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This Minute at Runco

Sherlock Holmes

Monday, January 04, 2010

Posted by Jennifer Blasen

My boyfriend Curtis and I used two Regal Cinema movie passes we receive from family every Christmas to view Sherlock Holmes last Saturday evening.  Holmes took us on an adventure of mystery, action, and suspense to find the truth, save the world from evil and reignite the legend of detective Holmes – the Nancy Drew of the 1800’s.

Robert Downey Jr as Dr. Sherlock Holmes is extreme, neurotic, and entertained by performing sleep-inducing experiments on his dog (the dog-lover in me was not amused). Holmes battles fiercely in the first scene and later fights in a bare-knuckle boxing match in London. Between detective work and battle scenes, the film carefully develops the ‘bromance’ between Holmes and his loyal partner Dr. Watson played by Jude Law. Holmes is afraid of losing Watson, even to a woman, and disapproves of his engagement. Their bond is obvious but not overdone or fake.

I was curious to see how Rachel McAdams would portray a woman in the 1800 Victorian era, as her recent roles have been lighter in films such as: Wedding Crashers, The Family Stone, and my favorite romantic book turned film The Notebook. In the film McAdams plays Holmes love interest, Irene Adler. Although we don’t fully understand the history between Holmes and Adler we understand the connection between them and Holmes unyielding willingness to save McAdams from the villain Lord Blackwood (Mark Strong). I expected a step-up acting opportunity for McAdams, but was a disappointed by her appearances. Perhaps it wasn’t entirely her fault- there was a huge lack of lines and plot given to the Irene Adler character altogether.

I would recommend adding Sherlock Holmes to your BluRay collection for its spectacular images of developing London such as a gravel road to Big Ben and the construction of London Bridge. The Runco QuantumColor Q-750i will enhance and enrich black tones in night scenes (there are several in the film- watch the movie trailer to see a few). By the end of the film, like all good mysteries, each clue is realized and the pieces of the puzzle come together with the help of the fearless sleuth, Sherlock Holmes.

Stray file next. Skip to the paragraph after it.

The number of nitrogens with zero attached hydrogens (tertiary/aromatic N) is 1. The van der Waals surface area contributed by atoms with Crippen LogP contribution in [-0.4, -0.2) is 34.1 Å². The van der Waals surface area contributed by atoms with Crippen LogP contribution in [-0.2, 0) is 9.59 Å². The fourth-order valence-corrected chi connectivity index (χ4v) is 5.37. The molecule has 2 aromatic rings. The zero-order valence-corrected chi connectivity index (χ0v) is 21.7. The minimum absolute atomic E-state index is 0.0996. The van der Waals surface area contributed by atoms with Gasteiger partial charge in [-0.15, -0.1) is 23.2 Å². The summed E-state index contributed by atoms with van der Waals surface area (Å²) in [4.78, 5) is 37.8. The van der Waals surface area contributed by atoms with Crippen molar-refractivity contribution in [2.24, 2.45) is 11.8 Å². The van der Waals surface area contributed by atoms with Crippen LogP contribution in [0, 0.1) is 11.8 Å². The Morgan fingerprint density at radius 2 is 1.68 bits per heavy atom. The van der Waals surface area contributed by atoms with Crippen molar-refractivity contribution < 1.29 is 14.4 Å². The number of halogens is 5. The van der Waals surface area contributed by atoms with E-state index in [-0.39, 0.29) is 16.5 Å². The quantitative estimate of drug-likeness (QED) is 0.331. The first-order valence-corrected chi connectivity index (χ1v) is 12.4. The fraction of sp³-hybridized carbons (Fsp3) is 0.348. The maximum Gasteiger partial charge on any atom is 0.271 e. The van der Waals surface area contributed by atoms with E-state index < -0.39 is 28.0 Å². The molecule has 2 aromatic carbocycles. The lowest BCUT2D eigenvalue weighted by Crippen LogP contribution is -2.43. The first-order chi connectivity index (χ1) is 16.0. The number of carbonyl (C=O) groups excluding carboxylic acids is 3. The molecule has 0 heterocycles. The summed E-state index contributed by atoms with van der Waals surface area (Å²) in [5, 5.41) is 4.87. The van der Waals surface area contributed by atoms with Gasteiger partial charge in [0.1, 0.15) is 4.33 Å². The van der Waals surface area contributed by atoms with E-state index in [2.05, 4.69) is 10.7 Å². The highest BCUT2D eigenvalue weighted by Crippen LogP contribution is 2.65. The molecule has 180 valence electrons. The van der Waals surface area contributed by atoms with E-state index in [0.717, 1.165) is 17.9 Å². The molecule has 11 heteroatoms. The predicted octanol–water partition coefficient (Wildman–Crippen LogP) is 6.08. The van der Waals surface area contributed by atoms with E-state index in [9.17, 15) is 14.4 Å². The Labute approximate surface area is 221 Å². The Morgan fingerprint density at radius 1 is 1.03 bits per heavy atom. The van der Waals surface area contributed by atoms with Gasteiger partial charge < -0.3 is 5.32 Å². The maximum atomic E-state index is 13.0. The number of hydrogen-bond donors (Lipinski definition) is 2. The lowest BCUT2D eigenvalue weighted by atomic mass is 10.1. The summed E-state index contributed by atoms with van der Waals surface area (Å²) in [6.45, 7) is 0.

~Jennifer is a Linfield College Wildcat and has enjoyed her work with Runco for the past 3 years. In her spare time she enjoys running, golfing, working in the garden, and trying new things in the kitchen.

The Princess and the Frog

Thursday, December 31, 2009

Posted by Jennifer Davis

Disney does it again.Take a classic fairy tale, give it compelling visual appeal, put it together with a Randy Newman score and – viola! – princess is born in The Princess and the Frog.

I took the kids to see this movie today (let’s just say that with all the holiday excitement and sugar consumption, we really needed to get out of the house) and they enjoyed it.

The story gist is different than you might remember the story. In this rendition, the kiss doesn’t turn the frog back into a prince; it turns the girl (who wasn’t a “real” princess) into a frog. This sends this workaholic waitress and a selfish, penniless prince immediately off on an adventure involving voodoo, soul-searching, a delusional fire fly, a wanna-be jazz musician alligator, and more.If you have any princesses in your home, as I do, they’ll love the story.

Like all the Disney flicks before it, Princess and the Frog is a great movie to watch on a Runco flat panel at home (where you are likely to watch the Blu-Ray or DVD over-and-over-and-over again). The Runco LCD line, the Crystal Series™, featuring OPAL™ technology will allow the dark shadows of Doctor Facilier or the Bayou at night to strike the right kind of fear, while maintaining the brightness of the firefly parade and the fairly-tale mansion architecture of the Garden District of New Orleans – even in a bright family room environment in your home.

If you have a light-controlled basement theater or playroom, your family will love to watch it on a Runco plasma display, from the CinemaWall™ or PlasmaWall™ series, which has really rich blacks which will help illuminate the dark corners of Charlotte’s room or Mama Odie’s tree house boat (I know it sounds strange, but that is what it is).As an emissive display technology will make the lights of the French Quarter during the Mardi Gras parade sparkle!